Eastern Africa

Egypt has de­manded Ethiopia stop con­struc­tion of a mega-dam on the Nile, vow­ing to pro­tect its his­tor­i­cal rights to the river at "any cost". The Nile River Delta is a low-ly­ing re­gion fan­ning out from Cairo roughly a hun­dred miles from the sea. About 45 or 50 mil­lion peo­ple live in the delta, which rep­re­sents just 2.5% of Egypt’s land area. The rest live in the Nile River val­ley it­self, a rib­bon of green wind­ing through hun­dreds of miles of desert sand, rep­re­sent­ing an­other 1% of the na­tion’s to­tal land area. Though the delta and the river to­gether were long the source of Egypt’s wealth and great­ness, they now face re­lent­less as­sault from both land and sea.

The dam, which is sched­uled to be com­pleted soon on the head­wa­ters of the Blue Nile, sup­plies 59% of Egypt’s wa­ter. Ethiopia’s na­tional gov­ern­ment has largely self-fi­nanced the $5 bil­lion Grand Ethiopian Re­nais­sance Dam (GERD), with the prom­ise that it will gen­er­ate 6,000 megawatts of power. That’s a big deal for Ethiopi­ans, three-quar­ters of whom now lack ac­cess to elec­tric­ity. The sale of ex­cess elec­tric­ity to other coun­tries in the re­gion could also bring in $1 bil­lion a year in badly needed for­eign ex­change rev­enue. “Dur­ing this pe­riod of fill,” a new study in the Ge­o­log­i­cal So­ci­ety of Amer­ica’s jour­nal GSA To­day4 re­ports, “the Nile’s fresh wa­ter flow to Egypt may be cut by 25%, with a loss of a third of the elec­tric­ity gen­er­ated by the Aswan High Dam.” That is of course Egypt’s own mas­sive dam on the Nile, com­pleted in 1965, roughly 1,500 miles down­stream. The GSA study, led by Smith­so­nian In­sti­tu­tion ge­ol­o­gist Jean-Daniel Stan­ley, says Egypt faces “se­ri­ous coun­try-wide fresh­wa­ter and en­ergy short­age by 2025.” Agri­cul­ture in the delta, which pro­duces up to 60% of Egypt’s food, could also suf­fer from short­ages of ir­ri­ga­tion wa­ter.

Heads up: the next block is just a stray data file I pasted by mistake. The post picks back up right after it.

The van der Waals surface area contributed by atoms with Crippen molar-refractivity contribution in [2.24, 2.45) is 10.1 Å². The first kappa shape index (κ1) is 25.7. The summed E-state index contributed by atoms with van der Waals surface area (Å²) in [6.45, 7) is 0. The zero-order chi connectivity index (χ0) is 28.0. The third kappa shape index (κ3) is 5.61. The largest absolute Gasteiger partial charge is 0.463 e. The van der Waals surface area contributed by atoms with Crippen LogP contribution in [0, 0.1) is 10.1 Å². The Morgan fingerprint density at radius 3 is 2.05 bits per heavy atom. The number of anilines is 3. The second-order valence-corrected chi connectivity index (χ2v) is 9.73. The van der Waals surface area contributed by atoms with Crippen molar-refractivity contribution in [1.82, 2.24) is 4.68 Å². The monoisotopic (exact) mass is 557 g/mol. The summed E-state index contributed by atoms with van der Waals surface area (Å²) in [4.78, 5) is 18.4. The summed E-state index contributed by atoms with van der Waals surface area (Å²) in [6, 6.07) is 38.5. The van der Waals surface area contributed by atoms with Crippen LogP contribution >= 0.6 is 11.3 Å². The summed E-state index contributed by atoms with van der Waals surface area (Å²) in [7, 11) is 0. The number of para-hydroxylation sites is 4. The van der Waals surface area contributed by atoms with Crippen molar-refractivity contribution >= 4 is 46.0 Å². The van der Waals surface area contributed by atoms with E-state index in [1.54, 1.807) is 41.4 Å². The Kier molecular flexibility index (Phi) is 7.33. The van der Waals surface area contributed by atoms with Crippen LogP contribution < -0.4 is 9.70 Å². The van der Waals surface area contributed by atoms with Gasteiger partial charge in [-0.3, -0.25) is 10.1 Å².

Western Africa

The Lake Chad Basin is cen­tred around the rapidly shrink­ing Lake Chad, and the area is home to some 30 mil­lion peo­ple across four coun­tries. Food in­se­cu­rity is al­ready com­mon­place, and it’s pre­dicted to worsen as wa­ter lev­els con­tinue to drop due to cli­mate change. This in­sta­bil­ity has been a ma­jor fac­tor in the rise of Boko Haram, the ter­ror­ist group in­volved with a vi­o­lent in­sur­gency since 2009. Flee­ing vi­o­lence and hunger, large num­bers of civil­ians caught up in the cri­sis have been dis­placed, fur­ther adding to the re­gion’s in­sta­bil­ity. With­out sig­nif­i­cant as­sis­tance from the in­ter­na­tional com­mu­nity, the cri­sis will cer­tainly worsen. 5


http://www.world­bank.org/en/events/201717/10// un­charted-wa­ter Down­load the Re­port Un­charted Wa­ters: The New Eco­nomics of Wa­ter Scarcity and Vari­abil­ity 1. http://www.world­bank.org/en/events/201717/10// un­charted-wa­ters 2. http://pacinst.org/is­sues/wa­ter-and-con­flict/ 3. https://www.geopo­lit­i­cal­moni­tor.com/ wa­ter-con­flict-the-mekong-river-and-chi­nas-wa­ter-diplomacy/ 4. http://www.geoso­ci­ety.org/gsato­day/ar­chive/275//ab­stract/ GSATG312A.1.htm 5. https://www.geopo­lit­i­cal­moni­tor.com/ cli­mate-change-hunger-and-ter­ror­ism-in-the-lake-chad-basin/